Roses are red Violets are blue, Better buy some for Sweetie Saint
As you read this, St. Valentine's Day is just around the corner, and
as indicated in my little rhyme, above, one flower in particular is
associated with February 14. Hint: It isn't the violet.
Why is St. Valentine so closely identified with love, romance and
Although Valentine's Day has its origins in third-century Rome -
one legend claims that Valentine was a priest who secretly performed
marriage ceremonies for soldiers and their brides during a time when
soldiers were forbidden to marry - it was not until the eighteenth
century that lovers started sending cards or notes to each other to
mark the holiday. Flowers didn't come into vogue until greenhouses
allowed growers to force flowers to bloom in the dead of winter.
I found that tidbit in a new book by Amy Stewart, titled "Flower
Confidential." Here are some more Valentine-related revelations from
During the two weeks leading up to Valentine's Day, 12 to 15 million
stems of Latin American flowers will arrive each day at Miami
Almost a third of American adults will buy flowers or a plant for
Valentine's Day. Roughly half of those people will purchase roses,
mainly red roses.
Over a third of orders will be placed on February 13, and another 22%
are called in on the holiday itself.
Americans buy 180 million roses for Valentine's Day, and the average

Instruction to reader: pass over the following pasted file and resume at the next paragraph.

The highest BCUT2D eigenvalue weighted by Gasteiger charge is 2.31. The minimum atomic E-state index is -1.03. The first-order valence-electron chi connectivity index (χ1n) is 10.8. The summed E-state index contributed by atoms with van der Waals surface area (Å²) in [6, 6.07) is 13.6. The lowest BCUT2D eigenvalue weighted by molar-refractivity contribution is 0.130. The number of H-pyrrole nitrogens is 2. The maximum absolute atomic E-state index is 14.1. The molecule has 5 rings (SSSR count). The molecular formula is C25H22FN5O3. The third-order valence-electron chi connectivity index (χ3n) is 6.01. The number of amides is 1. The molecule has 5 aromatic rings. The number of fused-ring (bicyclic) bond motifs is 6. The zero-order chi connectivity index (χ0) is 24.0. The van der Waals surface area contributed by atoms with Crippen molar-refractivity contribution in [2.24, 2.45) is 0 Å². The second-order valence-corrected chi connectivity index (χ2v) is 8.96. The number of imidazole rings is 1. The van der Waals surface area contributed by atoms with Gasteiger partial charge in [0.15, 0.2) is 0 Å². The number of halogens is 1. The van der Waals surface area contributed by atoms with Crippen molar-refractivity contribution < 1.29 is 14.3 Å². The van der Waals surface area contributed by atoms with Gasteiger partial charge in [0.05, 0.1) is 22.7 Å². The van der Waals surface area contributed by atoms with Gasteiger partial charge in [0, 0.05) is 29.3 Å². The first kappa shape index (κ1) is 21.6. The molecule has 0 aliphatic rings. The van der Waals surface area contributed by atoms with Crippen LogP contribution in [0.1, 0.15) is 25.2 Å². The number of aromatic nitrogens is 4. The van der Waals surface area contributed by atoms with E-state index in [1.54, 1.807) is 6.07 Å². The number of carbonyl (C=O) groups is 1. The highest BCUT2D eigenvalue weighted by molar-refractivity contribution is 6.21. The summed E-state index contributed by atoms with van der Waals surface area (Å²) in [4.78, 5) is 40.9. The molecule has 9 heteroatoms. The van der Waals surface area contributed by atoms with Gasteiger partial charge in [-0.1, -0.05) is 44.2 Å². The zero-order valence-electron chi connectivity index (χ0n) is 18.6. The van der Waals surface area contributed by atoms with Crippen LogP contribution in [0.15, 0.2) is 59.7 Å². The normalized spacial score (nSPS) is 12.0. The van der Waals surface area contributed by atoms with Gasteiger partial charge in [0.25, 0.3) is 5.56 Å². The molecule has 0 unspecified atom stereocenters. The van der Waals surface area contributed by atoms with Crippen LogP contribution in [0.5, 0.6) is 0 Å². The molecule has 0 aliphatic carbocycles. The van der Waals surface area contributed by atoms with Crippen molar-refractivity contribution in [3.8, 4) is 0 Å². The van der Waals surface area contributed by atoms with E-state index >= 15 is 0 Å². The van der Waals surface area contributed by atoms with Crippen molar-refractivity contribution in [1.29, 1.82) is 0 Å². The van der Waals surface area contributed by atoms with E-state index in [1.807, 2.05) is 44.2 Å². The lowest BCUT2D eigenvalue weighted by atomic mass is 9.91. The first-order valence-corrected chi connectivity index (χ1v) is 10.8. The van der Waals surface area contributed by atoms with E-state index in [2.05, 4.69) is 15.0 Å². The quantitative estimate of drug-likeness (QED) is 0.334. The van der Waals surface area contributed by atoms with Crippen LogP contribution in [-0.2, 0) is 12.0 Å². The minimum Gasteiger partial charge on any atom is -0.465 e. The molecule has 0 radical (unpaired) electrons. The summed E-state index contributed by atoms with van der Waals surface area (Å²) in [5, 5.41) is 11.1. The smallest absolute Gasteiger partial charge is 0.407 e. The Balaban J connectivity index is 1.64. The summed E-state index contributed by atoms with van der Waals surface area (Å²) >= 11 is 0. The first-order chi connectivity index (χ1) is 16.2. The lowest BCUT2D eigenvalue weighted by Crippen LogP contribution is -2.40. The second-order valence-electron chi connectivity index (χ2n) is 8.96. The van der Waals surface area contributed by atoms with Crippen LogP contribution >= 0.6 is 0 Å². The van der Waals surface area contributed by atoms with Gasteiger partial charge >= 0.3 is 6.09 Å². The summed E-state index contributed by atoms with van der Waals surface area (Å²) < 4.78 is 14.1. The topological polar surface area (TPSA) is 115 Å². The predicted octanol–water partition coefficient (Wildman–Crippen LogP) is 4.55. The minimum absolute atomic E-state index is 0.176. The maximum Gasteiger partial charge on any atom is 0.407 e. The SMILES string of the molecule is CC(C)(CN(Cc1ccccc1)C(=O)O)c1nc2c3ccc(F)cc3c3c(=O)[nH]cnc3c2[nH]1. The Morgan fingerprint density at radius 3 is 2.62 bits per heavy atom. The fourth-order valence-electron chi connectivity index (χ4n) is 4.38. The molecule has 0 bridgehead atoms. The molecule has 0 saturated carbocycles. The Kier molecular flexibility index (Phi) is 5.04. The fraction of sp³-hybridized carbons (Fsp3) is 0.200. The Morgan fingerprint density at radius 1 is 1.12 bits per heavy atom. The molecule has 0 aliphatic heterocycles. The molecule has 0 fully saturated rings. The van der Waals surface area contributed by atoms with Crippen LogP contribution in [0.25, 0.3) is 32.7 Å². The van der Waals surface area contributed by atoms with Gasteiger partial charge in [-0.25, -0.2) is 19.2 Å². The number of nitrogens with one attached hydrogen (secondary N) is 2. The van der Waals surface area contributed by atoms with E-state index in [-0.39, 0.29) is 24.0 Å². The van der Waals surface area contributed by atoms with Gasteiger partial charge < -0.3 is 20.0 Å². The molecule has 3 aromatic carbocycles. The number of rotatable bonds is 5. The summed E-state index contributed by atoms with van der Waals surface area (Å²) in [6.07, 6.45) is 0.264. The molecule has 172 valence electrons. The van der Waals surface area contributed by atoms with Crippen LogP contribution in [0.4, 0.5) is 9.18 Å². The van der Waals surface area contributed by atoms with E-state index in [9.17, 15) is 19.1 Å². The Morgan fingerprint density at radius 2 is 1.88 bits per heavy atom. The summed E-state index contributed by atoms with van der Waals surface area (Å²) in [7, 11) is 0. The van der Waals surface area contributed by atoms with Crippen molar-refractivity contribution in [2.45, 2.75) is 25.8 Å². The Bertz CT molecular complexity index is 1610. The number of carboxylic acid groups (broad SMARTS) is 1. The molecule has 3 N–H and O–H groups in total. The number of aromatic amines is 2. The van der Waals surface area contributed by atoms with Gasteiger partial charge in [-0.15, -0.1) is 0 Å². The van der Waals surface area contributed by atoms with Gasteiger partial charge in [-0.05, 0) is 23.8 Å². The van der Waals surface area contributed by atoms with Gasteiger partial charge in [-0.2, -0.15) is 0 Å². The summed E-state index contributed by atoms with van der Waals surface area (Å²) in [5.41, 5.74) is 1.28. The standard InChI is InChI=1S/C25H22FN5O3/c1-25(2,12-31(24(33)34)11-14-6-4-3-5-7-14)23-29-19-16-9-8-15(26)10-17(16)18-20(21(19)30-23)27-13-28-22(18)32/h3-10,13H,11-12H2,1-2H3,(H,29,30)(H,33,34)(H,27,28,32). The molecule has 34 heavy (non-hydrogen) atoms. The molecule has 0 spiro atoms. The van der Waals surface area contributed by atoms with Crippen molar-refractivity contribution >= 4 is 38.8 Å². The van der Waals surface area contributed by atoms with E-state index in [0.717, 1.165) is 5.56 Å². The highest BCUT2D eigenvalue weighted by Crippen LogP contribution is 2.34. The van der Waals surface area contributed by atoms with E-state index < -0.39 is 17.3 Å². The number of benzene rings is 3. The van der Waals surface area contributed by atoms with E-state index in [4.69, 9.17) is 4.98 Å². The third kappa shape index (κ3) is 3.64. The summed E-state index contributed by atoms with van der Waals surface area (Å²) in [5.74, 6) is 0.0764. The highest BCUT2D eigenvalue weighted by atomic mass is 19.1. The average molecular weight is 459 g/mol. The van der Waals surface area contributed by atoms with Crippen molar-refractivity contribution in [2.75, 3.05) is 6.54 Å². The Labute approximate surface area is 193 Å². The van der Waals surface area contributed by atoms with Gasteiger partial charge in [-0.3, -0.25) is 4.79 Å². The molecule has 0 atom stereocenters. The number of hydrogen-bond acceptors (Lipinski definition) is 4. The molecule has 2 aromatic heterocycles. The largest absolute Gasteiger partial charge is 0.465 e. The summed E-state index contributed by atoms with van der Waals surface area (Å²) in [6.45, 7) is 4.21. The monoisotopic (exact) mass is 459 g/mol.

arrangement of a dozen roses costs just over $70.00.
In 2007, Valentine's Day falls on a Wednesday. Flower sales peak when
the holiday lands in the middle of the week, averaging $30,000 per
A typical wage on an Ecuadorian flower farm is about $150.00 per month.
Wages represent less than four cents for every rose sold.
Rose developers may spend seven years or more developing a new variety
for market. An Australian team has been working for over ten years on
developing a blue rose, using a pigment gene from petunias.
"Flower Confidential" contains more than just information on roses
and Valentine's Day, with hundreds of little known facts on the
global flower market and tips and techniques to get the most out of
your cut flowers. It is scheduled for publication February 9, 2007 by
However, the rose is the flower that is top of mind with everyone at
this time of year. A couple of weeks ago in this column, I told you
about some roses that are favorites of Cheryl's and mine.
Just to remind you, they are collectively known as "Knockout
Roses," with varieties such as Knockout Red, Knockout Pink and
Knockout Rainbow. All are delightful plants and don't require a lot
of fussing. If you missed that column or would like to read it again,
you can find it at my Web site, www.landsteward.org Look for the column
titled "These roses are easy to grow and very low maintenance."
So here's an idea. This year, how about planting some Knockout rose
bushes for your sweetheart? Unlike a $70.00 bouquet that might only
last a few days, tell your sweetie that, just like you love, these
shrubs will last for years, growing stronger and more beautiful with
each passing season. Now who could resist that?
Okay, it might be wise to also buy a sappy card and something personal.
Only you can decide if "something personal" is a box of candy or a
diamond bracelet. But for years of beauty in your garden, it's hard
to beat the vista of a beautiful grouping of colorful, fragrant rose
May you have a "blooming happy" St. Valentine's Day!
The Plant Man is here to help. Send your questions about trees, shrubs
and landscaping to email@example.com and for resources and
additional information, or to subscribe to Steve's free e-mailed
newsletter, visit www.landsteward.org